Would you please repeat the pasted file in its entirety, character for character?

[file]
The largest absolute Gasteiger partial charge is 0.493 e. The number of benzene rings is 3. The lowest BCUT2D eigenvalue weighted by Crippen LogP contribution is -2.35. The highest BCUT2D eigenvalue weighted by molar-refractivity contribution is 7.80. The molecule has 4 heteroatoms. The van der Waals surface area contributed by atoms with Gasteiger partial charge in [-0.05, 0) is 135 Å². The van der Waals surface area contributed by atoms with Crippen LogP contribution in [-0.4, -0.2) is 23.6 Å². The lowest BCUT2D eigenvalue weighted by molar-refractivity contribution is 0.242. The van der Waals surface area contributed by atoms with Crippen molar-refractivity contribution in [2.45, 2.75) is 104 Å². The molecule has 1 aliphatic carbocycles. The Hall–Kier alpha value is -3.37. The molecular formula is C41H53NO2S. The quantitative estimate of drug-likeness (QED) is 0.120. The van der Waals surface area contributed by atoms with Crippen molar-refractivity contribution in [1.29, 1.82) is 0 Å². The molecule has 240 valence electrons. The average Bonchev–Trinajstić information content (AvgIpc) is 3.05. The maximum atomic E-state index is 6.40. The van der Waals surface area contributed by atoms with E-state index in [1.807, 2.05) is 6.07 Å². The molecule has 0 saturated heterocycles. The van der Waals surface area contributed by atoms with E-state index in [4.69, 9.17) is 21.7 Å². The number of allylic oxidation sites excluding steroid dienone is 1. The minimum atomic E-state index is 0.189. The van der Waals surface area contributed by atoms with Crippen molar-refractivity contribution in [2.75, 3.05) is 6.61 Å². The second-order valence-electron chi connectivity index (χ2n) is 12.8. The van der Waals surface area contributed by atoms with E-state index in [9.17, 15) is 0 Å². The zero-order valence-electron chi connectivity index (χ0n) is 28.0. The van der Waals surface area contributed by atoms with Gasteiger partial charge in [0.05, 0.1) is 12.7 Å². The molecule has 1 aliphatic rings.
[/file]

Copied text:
The largest absolute Gasteiger partial charge is 0.493 e. The number of benzene rings is 3. The lowest BCUT2D eigenvalue weighted by Crippen LogP contribution is -2.35. The highest BCUT2D eigenvalue weighted by molar-refractivity contribution is 7.80. The molecule has 4 heteroatoms. The van der Waals surface area contributed by atoms with Gasteiger partial charge in [-0.05, 0) is 135 Å². The van der Waals surface area contributed by atoms with Crippen LogP contribution in [-0.4, -0.2) is 23.6 Å². The lowest BCUT2D eigenvalue weighted by molar-refractivity contribution is 0.242. The van der Waals surface area contributed by atoms with Crippen molar-refractivity contribution in [2.45, 2.75) is 104 Å². The molecule has 1 aliphatic carbocycles. The Hall–Kier alpha value is -3.37. The molecular formula is C41H53NO2S. The quantitative estimate of drug-likeness (QED) is 0.120. The van der Waals surface area contributed by atoms with Crippen molar-refractivity contribution in [1.29, 1.82) is 0 Å². The molecule has 240 valence electrons. The average Bonchev–Trinajstić information content (AvgIpc) is 3.05. The maximum atomic E-state index is 6.40. The van der Waals surface area contributed by atoms with E-state index in [1.807, 2.05) is 6.07 Å². The molecule has 0 saturated heterocycles. The van der Waals surface area contributed by atoms with E-state index in [4.69, 9.17) is 21.7 Å². The number of allylic oxidation sites excluding steroid dienone is 1. The minimum atomic E-state index is 0.189. The van der Waals surface area contributed by atoms with Crippen molar-refractivity contribution in [2.75, 3.05) is 6.61 Å². The second-order valence-electron chi connectivity index (χ2n) is 12.8. The van der Waals surface area contributed by atoms with E-state index in [9.17, 15) is 0 Å². The zero-order valence-electron chi connectivity index (χ0n) is 28.0. The van der Waals surface area contributed by atoms with Gasteiger partial charge in [0.05, 0.1) is 12.7 Å². The molecule has 1 aliphatic rings.